Learning to recognize relapse triggers and relapse warning signs in addiction recovery is critical. Triggers are sights, sounds, people, smells, places and things in general that remind the person in recovery of their drug of choice. Some cocaine addicts in recovery can see powder of any kind and begin craving cocaine. A recovering alcoholic can pass the wine section in a super market and think about the good times years ago when drinking was still pleasurable, even glamorous at times. A heroin addict can see an insulin needle and feel the rush of heroin in her veins. There are ways to deal with triggers. The craving they produce doesn’t last, if the person in recovery takes action to deal with the craving.
It’s suggested in treatment to have someone who’s in recovery to call when the compulsion of addiction is triggered. Just calling someone and talking about it often changes the feeling. Some people immediately leave the environment, go for a walk, think about the end-result consequences from using or drinking, exercise and burn up the energy — usually any kind of counter action will work — the main thing is to not let the craving linger, fantasizing about using or drinking.
Then there are warning signs of relapse. Sometimes the warning signs are more subtle than a trigger. The trigger is immediate and powerful, but the relapse warning signs might be difficult to recognize and understand — but it’s usually the unrecognized relapse warning signs that create triggers. Below is a list from Project Know: Understanding Addiction of warning signs that can lead to relapse:
- Frequenting old using grounds or hanging around drug-using friends
- Keeping drugs in your home for any reason
- Isolating yourself from friends or support groups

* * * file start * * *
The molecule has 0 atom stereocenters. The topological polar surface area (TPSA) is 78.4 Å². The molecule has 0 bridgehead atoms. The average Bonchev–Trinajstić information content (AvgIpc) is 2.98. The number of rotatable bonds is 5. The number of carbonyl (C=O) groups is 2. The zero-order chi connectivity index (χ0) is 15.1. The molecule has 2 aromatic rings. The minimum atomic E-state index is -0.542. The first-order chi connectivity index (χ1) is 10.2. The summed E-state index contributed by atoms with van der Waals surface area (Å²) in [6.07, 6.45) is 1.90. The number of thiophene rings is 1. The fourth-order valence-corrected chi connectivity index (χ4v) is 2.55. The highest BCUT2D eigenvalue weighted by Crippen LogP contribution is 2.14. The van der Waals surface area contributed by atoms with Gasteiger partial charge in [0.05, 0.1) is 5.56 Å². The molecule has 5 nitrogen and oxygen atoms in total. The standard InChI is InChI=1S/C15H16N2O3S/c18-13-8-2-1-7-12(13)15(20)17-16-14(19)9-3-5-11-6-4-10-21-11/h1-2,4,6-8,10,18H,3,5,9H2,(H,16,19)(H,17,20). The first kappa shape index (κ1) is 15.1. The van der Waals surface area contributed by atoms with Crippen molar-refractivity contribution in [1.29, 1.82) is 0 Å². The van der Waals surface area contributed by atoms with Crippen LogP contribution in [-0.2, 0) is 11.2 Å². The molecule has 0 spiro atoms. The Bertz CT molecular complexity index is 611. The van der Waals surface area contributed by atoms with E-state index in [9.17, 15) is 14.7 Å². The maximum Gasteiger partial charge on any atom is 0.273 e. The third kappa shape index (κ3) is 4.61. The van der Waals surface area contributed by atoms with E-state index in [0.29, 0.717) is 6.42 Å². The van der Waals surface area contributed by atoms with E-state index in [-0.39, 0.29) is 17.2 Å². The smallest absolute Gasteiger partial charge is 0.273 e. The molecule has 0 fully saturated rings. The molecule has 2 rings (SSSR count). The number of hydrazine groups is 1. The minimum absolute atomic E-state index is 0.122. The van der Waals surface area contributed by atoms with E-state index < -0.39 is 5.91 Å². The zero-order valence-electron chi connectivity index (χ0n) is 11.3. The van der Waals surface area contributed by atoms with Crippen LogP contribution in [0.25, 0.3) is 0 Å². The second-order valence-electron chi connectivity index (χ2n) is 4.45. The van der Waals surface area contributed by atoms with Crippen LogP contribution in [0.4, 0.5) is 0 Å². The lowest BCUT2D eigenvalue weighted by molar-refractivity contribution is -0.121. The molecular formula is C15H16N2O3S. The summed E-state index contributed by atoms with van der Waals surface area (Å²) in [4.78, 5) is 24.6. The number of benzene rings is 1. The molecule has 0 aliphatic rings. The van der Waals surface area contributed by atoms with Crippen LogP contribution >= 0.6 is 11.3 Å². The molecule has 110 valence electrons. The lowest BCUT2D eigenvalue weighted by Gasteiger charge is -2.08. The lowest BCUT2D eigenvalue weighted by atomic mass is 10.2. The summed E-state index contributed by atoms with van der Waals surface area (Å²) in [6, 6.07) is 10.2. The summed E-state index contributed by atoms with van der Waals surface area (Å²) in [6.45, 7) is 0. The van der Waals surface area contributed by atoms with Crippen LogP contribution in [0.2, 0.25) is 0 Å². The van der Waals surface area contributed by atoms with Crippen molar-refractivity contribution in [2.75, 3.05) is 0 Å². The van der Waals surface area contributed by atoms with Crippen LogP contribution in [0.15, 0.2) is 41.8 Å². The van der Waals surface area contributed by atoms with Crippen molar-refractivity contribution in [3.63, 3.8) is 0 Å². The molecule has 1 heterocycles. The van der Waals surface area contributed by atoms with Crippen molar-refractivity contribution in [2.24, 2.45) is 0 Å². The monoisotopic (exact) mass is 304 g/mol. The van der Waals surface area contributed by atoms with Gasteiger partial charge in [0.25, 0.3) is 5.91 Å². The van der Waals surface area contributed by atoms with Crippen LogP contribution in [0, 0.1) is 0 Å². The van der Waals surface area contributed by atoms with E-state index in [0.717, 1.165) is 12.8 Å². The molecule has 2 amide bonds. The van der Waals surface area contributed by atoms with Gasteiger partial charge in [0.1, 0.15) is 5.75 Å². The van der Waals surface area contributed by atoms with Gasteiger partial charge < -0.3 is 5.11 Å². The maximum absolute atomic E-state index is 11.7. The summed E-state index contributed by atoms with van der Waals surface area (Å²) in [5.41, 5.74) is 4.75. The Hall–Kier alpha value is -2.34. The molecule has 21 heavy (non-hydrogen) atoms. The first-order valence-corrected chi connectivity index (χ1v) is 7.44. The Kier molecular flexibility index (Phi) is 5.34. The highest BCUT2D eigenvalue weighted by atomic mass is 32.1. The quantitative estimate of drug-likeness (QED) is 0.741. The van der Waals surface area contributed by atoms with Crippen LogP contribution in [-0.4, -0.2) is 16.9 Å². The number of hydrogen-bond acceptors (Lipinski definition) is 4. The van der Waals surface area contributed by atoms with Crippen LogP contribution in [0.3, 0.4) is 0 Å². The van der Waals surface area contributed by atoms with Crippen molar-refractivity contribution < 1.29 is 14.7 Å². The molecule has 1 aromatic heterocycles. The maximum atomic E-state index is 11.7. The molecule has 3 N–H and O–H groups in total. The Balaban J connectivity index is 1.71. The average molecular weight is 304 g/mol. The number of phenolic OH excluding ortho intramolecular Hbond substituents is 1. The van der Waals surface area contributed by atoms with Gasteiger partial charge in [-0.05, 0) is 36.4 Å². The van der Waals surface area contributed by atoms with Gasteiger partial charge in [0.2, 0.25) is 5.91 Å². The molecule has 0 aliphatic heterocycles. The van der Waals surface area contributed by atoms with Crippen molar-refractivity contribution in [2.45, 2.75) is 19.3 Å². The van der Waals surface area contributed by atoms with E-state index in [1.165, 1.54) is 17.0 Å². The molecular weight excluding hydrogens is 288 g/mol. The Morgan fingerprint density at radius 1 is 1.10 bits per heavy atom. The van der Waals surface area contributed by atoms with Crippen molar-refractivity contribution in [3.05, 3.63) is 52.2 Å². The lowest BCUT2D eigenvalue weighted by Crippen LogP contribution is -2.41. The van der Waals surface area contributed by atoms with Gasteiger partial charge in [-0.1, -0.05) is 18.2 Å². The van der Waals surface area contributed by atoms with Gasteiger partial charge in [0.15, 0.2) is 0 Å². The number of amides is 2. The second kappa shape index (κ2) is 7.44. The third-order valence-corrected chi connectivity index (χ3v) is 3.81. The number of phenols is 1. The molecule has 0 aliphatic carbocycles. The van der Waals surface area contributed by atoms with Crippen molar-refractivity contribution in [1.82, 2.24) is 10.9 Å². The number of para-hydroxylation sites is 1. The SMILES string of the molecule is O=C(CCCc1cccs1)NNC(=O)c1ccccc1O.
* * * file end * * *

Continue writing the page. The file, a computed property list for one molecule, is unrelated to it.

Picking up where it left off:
- Constantly thinking about using drugs
- Quitting therapy, skipping scheduled appointments, or veering away from your addiction treatment program
- Overconfidence or feeling as though you no longer need support
- Relationship conflicts
- Being too hard on yourself or setting impossible goals
- Abrupt or sudden changes in eating or sleeping habits, personal hygiene, or energy levels
- Feelings of confusion, depression, uselessness, anxiety, stress, or being overwhelmed
- Boredom or irritability, usually stemming from a lack of structure
- Refusing to deal with personal problems related to daily life events
- Replacing drugs with other obsessive behaviors such as gambling
- Major life changes that cause intense emotion such as grief, trauma, or extreme elation
- Thinking that “just one time” won’t hurt
- Physical illness or pain
Some of these changes in attitude and behavior are rationalized in recovery so that the person normalizes isolation, or blames others for conflict, or medicates feelings before trying counseling. If a person doesn’t understand the warning signs and doesn’t take actions to avoid relapse, the odds are the person will eventually use or drink again. It’s important to have a Recovery Management Plan, so that when the person in recovery or someone else recognizes the warning signs, action is taken. Its not a sign of failure when warnings appear — they happen to everyone. What’s important is taking action and doing something about them — avoiding relapse is the goal. Every time a person recognizes relapse warning signs and takes action to deal with the problem, they grow and become stronger in recovery.